Christians may fear that believing Jesus is the son of God and the way to heaven will eventually be deemed harmful. Luckily, our present AI models make room for distinct religious thought. Some models (like Bard), try to stay far away from anything controversial. While others (like ChatGPT) are willing to act as religious experts and speak on religious matters. This makes platforms like ChatGPT much more useful than Bard when investigating spiritual matters (at this time).
An AI speaking to spiritual matters may scare many Christians, fearing artificial intelligence will offer bad advice. However, when framing a question with a Christian persona, responses are surprisingly helpful. For example, you could ask, “As an evangelical pastor, explain how a person becomes a follower of Jesus.”
– Does AI Have a Problem with Honesty?
A really big challenge right now is helping LLMs to be honest. These systems are created to generate responses, whether or not those responses are true. A well-thought out but untrue response is called a hallucination. As researchers develop new AI models, they’re consistently figuring out how to help the models speak honestly on the data they know about and to not speak on topics they don’t have information on. It’s an ongoing challenge for these systems. As a result, consumers should always double-check their responses from generative models.
5. AI is More Technical Now, but Will Become More Accessible Over Time
As with the start of any new technology, some AI development tasks are more complicated to implement right now. Yes, anyone can easily use ChatGPT, Claude, or other AI snippet creating platforms. But it isn’t easy building a two-step process where one AI technology does one task while another does a separate task. That is, it isn’t easy right now. AI gets easier and less expensive to use every day. For example, AssemblyAI, an AI-powered transcription service, continues to lower their cost of transcription per hour. And new apps are being added daily to websites like There’s an AI for That.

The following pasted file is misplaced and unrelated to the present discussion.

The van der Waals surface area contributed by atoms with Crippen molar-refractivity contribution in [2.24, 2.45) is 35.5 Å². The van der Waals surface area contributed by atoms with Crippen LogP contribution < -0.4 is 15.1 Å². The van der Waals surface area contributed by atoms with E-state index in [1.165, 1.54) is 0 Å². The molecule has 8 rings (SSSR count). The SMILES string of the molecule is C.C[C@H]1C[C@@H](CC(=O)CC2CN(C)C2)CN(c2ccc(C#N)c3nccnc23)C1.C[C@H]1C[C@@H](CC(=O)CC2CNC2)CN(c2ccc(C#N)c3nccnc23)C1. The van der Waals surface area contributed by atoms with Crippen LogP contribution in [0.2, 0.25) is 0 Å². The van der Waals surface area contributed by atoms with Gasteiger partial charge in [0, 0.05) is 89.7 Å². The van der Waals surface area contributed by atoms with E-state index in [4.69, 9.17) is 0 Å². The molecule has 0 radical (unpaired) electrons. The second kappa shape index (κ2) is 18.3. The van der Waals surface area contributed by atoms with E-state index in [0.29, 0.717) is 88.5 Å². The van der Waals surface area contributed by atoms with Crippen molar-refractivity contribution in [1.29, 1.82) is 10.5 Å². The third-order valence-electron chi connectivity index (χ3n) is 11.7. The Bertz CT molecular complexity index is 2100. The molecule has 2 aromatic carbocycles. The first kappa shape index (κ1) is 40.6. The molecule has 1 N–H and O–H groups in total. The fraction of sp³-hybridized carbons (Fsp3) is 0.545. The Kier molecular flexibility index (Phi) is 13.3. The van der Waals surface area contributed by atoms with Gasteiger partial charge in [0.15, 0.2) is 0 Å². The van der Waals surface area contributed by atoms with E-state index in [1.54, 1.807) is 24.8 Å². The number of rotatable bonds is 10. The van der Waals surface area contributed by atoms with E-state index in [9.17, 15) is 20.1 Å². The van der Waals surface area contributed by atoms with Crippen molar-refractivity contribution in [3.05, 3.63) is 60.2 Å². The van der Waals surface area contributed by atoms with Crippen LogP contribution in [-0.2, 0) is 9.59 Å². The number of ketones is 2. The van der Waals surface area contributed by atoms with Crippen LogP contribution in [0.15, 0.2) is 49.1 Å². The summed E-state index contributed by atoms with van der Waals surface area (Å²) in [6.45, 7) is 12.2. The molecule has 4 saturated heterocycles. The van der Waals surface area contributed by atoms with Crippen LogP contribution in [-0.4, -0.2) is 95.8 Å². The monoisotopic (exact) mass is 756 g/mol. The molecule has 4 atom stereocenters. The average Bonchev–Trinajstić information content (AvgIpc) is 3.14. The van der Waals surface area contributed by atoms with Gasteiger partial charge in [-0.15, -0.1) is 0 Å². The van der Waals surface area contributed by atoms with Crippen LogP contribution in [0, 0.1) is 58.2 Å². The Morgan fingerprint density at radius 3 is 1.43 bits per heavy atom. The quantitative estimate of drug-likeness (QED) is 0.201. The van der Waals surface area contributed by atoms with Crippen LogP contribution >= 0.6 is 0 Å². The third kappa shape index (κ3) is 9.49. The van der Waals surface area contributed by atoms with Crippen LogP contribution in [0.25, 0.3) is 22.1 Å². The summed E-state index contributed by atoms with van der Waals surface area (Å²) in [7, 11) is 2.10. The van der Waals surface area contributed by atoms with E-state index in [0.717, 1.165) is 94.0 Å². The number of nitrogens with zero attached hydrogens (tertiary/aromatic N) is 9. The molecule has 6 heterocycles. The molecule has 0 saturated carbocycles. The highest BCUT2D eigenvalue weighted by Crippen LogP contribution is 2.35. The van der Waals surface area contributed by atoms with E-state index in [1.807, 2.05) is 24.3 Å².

This is good and bad news for the common consumer. It’s bad news because some of the tasks AI can do right now require a developer to help make them happen. It’s good news because developers from all over the world are figuring out ways to make those tasks easily accessible and inexpensive for the non-technical user.
One note of caution here. As you step into the world of generative AI, you’ll start to find this paid service that does task A and that paid service that does task B. Take your time in choosing an AI app. If you’re going to spend money on AI, prioritize it on the tasks that will help you save the most time. Many AI platforms offer a free “playground” that might address most of your needs.
6. AI Should Augment Humans, Not Replace Them
There’s a famous test invented in 1950 called the Turing Test. The test is a method of inquiry for determining whether or not a computer is capable of thinking like a human being. At its core, the test seeks to uncover if a robot can act so much like a human that it would be impossible to determine whether you were talking to a real person or a robot. One of the speakers at The AI Conference said this test is silly because it sets too low a bar. He noted AI can do many jobs better than humans. Therefore, he suggested we need a different paradigm altogether.
Instead, artificial intelligence should be used to augment human activity; to help humans do their jobs better, not replace them. So, whatever task you’re trying to accomplish, AI should be used to help you do that task better.
I’ve ready many articles voicing concern over using AI within the church setting for fear of taking away human agency. The fear here is that people will depend on AI more than the Holy Spirit, allowing AI to write spiritual content instead of a Holy Spirit-inspired human. Here’s the truth: A person will employ their personal agency to the same extent with or without AI. If you leaned deeply into the Holy Spirit as you created content before AI, you’ll do so to the same extent after AI.
If you think about it, AI can play the same role a Google Search does now. If I’m preaching on the book of Daniel, I can do a quick Google search on the topic and copy down points made from some of the most gifted preachers in the land. Regardless of where I gather my info, I have to choose whether or not I’m leaning into the Holy Spirit to determine what God wants me to say to my people, or not.
7. Generative AI is like a Calculator for Language